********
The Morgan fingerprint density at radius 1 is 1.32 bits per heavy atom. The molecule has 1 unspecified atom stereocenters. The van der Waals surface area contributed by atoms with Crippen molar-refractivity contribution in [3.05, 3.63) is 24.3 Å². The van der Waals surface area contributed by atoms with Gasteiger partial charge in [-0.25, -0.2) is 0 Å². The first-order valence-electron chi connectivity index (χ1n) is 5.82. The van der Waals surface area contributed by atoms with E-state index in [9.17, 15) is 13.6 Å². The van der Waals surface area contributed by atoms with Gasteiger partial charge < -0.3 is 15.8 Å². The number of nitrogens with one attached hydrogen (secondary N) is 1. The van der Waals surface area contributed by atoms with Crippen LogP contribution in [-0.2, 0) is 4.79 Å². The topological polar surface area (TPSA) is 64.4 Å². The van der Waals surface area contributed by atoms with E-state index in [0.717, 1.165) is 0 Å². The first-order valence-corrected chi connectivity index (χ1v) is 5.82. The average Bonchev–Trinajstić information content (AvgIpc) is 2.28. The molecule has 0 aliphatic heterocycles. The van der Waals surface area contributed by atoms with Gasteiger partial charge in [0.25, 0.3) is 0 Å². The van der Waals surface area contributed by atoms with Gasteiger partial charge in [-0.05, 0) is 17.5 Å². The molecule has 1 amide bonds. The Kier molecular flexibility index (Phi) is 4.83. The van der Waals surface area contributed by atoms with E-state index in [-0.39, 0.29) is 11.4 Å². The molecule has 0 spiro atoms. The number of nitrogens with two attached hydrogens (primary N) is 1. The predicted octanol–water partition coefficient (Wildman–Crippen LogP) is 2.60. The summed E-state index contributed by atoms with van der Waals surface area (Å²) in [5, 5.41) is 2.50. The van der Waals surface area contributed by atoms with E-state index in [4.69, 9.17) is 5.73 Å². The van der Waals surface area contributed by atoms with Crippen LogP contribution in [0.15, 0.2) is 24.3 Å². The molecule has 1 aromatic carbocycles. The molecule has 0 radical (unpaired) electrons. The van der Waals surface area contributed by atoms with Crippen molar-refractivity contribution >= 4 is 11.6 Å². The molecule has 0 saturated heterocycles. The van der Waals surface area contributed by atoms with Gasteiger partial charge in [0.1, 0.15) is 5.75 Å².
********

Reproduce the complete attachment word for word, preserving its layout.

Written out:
The Morgan fingerprint density at radius 1 is 1.32 bits per heavy atom. The molecule has 1 unspecified atom stereocenters. The van der Waals surface area contributed by atoms with Crippen molar-refractivity contribution in [3.05, 3.63) is 24.3 Å². The van der Waals surface area contributed by atoms with Gasteiger partial charge in [-0.25, -0.2) is 0 Å². The first-order valence-electron chi connectivity index (χ1n) is 5.82. The van der Waals surface area contributed by atoms with E-state index in [9.17, 15) is 13.6 Å². The van der Waals surface area contributed by atoms with Gasteiger partial charge < -0.3 is 15.8 Å². The number of nitrogens with one attached hydrogen (secondary N) is 1. The van der Waals surface area contributed by atoms with Crippen LogP contribution in [-0.2, 0) is 4.79 Å². The topological polar surface area (TPSA) is 64.4 Å². The van der Waals surface area contributed by atoms with E-state index in [0.717, 1.165) is 0 Å². The first-order valence-corrected chi connectivity index (χ1v) is 5.82. The average Bonchev–Trinajstić information content (AvgIpc) is 2.28. The molecule has 0 aliphatic heterocycles. The van der Waals surface area contributed by atoms with Gasteiger partial charge in [0.25, 0.3) is 0 Å². The van der Waals surface area contributed by atoms with Gasteiger partial charge in [-0.05, 0) is 17.5 Å². The molecule has 1 amide bonds. The Kier molecular flexibility index (Phi) is 4.83. The van der Waals surface area contributed by atoms with E-state index in [-0.39, 0.29) is 11.4 Å². The molecule has 0 spiro atoms. The number of nitrogens with two attached hydrogens (primary N) is 1. The predicted octanol–water partition coefficient (Wildman–Crippen LogP) is 2.60. The summed E-state index contributed by atoms with van der Waals surface area (Å²) in [5, 5.41) is 2.50. The van der Waals surface area contributed by atoms with E-state index in [4.69, 9.17) is 5.73 Å². The van der Waals surface area contributed by atoms with Crippen LogP contribution in [0.15, 0.2) is 24.3 Å². The molecule has 1 aromatic carbocycles. The molecule has 0 radical (unpaired) electrons. The van der Waals surface area contributed by atoms with Crippen molar-refractivity contribution >= 4 is 11.6 Å². The molecule has 0 saturated heterocycles. The van der Waals surface area contributed by atoms with Gasteiger partial charge in [0.1, 0.15) is 5.75 Å².